A-level Physics/Forces, Fields and Energy/Thermal physics
Thermal physics deals with the changes that occur in substances when there is a change in temperature.
- 1 Internal energy
- 2 The thermodynamic temperature scale
- 3 Heating up substances
- 4 The gas laws
When you heat up a material, it may change state. The molecules vibrate with a greater amplitude, and break apart from one another. The material has been supplied with energy and you can feel it getting hotter. The increased kinetic and potential (from their greater separation) energy of the particles is an increase in what we call internal energy. Internal energy is defined as:
Therefore, an increase in temperature for a material means an increase in its internal energy.
The thermodynamic temperature scale
The Celsius scale of temperature depends on the properties of water. 0 °C is the freezing point of water, and 100 °C is the boiling point of water. It is a relative scale, because it is relative to the freezing and boiling points of water. The thermodynamic scale of temperature (represented by the letter T), however, is an absolute scale of temperuture, and does not depend on the properties of any particular substance. It is also directly proportional to the amount of internal energy a substance possesses.
This scale of temperature is defined in terms of internal energy, and is measured in kelvins (K). 0K is defined as the temperature at which a substance will have minimum internal energy, and is the lowest possible temperature. This temperature is known as absolute zero. It is at this point at which molecule stop vibrating and electrons stop spinning and orbiting.
Converting between K and °C
The divisions of the kelvin scale are identical to the divisions of the Celsius scale, so that an increase of 1 °C is equal to an increase of 1K.
- K = C
This makes it simple to convert between the two, and if you know that absolute zero is -273.15 °C, you can simply use the formula:
- K = C
to convert between °C and K.
Heating up substances
When you apply heat to a substance, the temperature does not simply increase in a straight line. Some extra energy is required to break bonds between particles.
Energy and temperature changes
If we were to heat a block of ice at a steady rate and plot a graph of the temperature against time, we would get the following graph:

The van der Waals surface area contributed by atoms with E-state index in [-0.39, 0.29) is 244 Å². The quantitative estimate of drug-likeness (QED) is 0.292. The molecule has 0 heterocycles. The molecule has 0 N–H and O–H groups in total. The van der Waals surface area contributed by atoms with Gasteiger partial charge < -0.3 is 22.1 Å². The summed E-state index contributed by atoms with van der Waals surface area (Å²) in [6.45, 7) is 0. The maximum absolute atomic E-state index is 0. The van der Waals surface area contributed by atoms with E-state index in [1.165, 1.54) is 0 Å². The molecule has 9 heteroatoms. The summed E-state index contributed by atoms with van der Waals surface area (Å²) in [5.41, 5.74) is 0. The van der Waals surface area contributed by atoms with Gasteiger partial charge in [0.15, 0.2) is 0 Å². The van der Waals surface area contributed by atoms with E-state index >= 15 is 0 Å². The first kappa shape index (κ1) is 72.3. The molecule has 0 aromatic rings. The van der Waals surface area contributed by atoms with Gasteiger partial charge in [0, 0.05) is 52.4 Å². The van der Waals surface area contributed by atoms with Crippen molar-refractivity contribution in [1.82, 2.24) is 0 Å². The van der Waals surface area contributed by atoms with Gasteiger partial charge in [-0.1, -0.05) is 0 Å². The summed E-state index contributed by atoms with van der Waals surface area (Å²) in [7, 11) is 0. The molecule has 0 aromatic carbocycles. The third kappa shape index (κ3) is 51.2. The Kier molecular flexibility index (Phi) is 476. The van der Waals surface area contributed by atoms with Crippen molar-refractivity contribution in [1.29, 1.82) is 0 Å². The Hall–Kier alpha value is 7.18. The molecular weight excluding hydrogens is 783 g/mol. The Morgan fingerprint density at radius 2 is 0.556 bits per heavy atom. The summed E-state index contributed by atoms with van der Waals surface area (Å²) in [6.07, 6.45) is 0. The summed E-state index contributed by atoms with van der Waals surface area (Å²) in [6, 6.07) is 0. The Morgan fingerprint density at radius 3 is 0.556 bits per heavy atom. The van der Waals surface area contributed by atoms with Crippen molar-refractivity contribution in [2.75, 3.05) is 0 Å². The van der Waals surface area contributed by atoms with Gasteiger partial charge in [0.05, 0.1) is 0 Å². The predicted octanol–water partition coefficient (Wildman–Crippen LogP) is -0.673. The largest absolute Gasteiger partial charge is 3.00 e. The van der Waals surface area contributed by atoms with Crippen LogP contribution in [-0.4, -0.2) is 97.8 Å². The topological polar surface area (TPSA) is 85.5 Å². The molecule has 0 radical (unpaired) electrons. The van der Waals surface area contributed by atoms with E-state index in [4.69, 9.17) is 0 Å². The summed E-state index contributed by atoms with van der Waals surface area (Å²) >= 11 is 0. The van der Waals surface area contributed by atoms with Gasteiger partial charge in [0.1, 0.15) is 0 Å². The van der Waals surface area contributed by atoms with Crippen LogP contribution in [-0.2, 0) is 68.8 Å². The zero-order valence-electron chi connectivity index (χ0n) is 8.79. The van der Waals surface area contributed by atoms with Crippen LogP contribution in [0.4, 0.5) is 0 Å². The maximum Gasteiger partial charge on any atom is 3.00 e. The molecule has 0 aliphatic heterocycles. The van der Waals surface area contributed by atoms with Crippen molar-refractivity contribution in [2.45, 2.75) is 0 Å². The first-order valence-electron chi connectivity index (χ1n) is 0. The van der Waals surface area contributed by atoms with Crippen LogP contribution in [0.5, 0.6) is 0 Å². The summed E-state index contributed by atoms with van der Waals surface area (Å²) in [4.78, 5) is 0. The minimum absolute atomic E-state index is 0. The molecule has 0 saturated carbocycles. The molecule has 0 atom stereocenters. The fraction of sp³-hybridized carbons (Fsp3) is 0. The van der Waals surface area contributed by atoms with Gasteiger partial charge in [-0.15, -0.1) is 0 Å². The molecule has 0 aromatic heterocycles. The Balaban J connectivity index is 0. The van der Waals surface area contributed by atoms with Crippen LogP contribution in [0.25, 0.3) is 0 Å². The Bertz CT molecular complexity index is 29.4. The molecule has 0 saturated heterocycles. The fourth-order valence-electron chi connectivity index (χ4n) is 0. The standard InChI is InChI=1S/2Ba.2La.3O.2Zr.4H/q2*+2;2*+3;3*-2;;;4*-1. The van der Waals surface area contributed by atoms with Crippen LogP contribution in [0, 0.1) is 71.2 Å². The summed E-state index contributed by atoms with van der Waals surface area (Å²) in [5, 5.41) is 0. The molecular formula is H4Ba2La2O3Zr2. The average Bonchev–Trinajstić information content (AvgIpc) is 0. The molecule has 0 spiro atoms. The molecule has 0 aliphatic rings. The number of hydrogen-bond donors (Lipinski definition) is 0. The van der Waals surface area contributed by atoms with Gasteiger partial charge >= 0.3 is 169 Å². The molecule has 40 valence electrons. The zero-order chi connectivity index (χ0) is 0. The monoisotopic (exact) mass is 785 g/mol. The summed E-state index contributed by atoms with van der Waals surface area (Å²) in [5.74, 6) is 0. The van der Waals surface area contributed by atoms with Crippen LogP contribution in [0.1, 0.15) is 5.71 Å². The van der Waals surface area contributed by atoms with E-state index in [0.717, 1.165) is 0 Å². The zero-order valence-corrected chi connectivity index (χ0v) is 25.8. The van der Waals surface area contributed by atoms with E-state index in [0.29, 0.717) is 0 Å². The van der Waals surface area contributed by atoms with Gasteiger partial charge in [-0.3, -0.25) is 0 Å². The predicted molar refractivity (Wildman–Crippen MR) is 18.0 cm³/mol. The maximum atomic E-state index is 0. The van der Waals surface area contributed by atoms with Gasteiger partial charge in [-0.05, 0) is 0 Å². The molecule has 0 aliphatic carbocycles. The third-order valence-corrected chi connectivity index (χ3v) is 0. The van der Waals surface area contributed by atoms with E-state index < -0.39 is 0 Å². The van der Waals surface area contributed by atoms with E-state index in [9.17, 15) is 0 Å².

This shape is rather surprising. You would expect the line to increase in a straight line, with none of the breaks that you can see above. We should consider what is happening to the molecules of the water at each section of the graph to understand why this is so:
- The ice is below freezing point, but the temperature is increasing. The molecules are vibrating slowly, but begin to vibrate more.
- At 273K (0°C) the ice is at melting point. The bonds between molecules are being broken and molecules have greater potential energy. This is the Latent Heat of Fusion
- The water now increases in temperature towards boiling point. The molecules vibrate even more and move around rapidly as their kinetic energy increases.
- At 373K (100°C) the water is now at boiling point. Molecules completely break away from each other and their potential energy increases. DE is much larger than BC because ALL bonds need to be broken for a gas to form. (The Latent Heat of Vapourisation.)
- The water is now steam and the molecules are moving around much faster than before. Their kinetic energy continues to increase as energy is supplied.
At the sections BC and DE, where there is a change of state, the molcules do not increase in kinetic energy, but increase in potential energy. The heat energy being supplied does not change the temperature at these sections, but is instead used to break the bonds between molecules.
Specific heat capacity
Some materials will heat up quicker than others. For example, metals are good conductors of heat, and provided they are the same mass and that the energy is supplied at the same rate, copper will increase in temperature quicker than water.